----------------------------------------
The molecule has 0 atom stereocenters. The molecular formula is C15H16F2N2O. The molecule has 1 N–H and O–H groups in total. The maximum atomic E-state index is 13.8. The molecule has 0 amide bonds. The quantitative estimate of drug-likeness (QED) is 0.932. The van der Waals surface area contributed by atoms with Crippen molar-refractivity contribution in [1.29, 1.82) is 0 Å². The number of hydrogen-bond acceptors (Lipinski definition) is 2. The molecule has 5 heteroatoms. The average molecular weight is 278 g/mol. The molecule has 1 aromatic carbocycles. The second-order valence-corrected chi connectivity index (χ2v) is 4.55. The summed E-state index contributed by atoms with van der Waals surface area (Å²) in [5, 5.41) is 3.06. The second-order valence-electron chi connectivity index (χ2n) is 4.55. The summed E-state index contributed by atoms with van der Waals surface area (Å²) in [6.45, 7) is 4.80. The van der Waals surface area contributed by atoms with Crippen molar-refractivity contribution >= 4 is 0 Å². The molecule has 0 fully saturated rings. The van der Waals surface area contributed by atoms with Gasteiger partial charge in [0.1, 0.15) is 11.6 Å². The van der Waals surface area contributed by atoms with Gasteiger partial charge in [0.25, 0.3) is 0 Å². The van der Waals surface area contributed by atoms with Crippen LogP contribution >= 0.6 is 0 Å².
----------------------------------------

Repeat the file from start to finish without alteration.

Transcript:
The molecule has 0 atom stereocenters. The molecular formula is C15H16F2N2O. The molecule has 1 N–H and O–H groups in total. The maximum atomic E-state index is 13.8. The molecule has 0 amide bonds. The quantitative estimate of drug-likeness (QED) is 0.932. The van der Waals surface area contributed by atoms with Crippen molar-refractivity contribution in [1.29, 1.82) is 0 Å². The number of hydrogen-bond acceptors (Lipinski definition) is 2. The molecule has 5 heteroatoms. The average molecular weight is 278 g/mol. The molecule has 1 aromatic carbocycles. The second-order valence-corrected chi connectivity index (χ2v) is 4.55. The summed E-state index contributed by atoms with van der Waals surface area (Å²) in [5, 5.41) is 3.06. The second-order valence-electron chi connectivity index (χ2n) is 4.55. The summed E-state index contributed by atoms with van der Waals surface area (Å²) in [6.45, 7) is 4.80. The van der Waals surface area contributed by atoms with Crippen molar-refractivity contribution >= 4 is 0 Å². The molecule has 0 fully saturated rings. The van der Waals surface area contributed by atoms with Gasteiger partial charge in [0.1, 0.15) is 11.6 Å². The van der Waals surface area contributed by atoms with Gasteiger partial charge in [0.25, 0.3) is 0 Å². The van der Waals surface area contributed by atoms with Crippen LogP contribution >= 0.6 is 0 Å².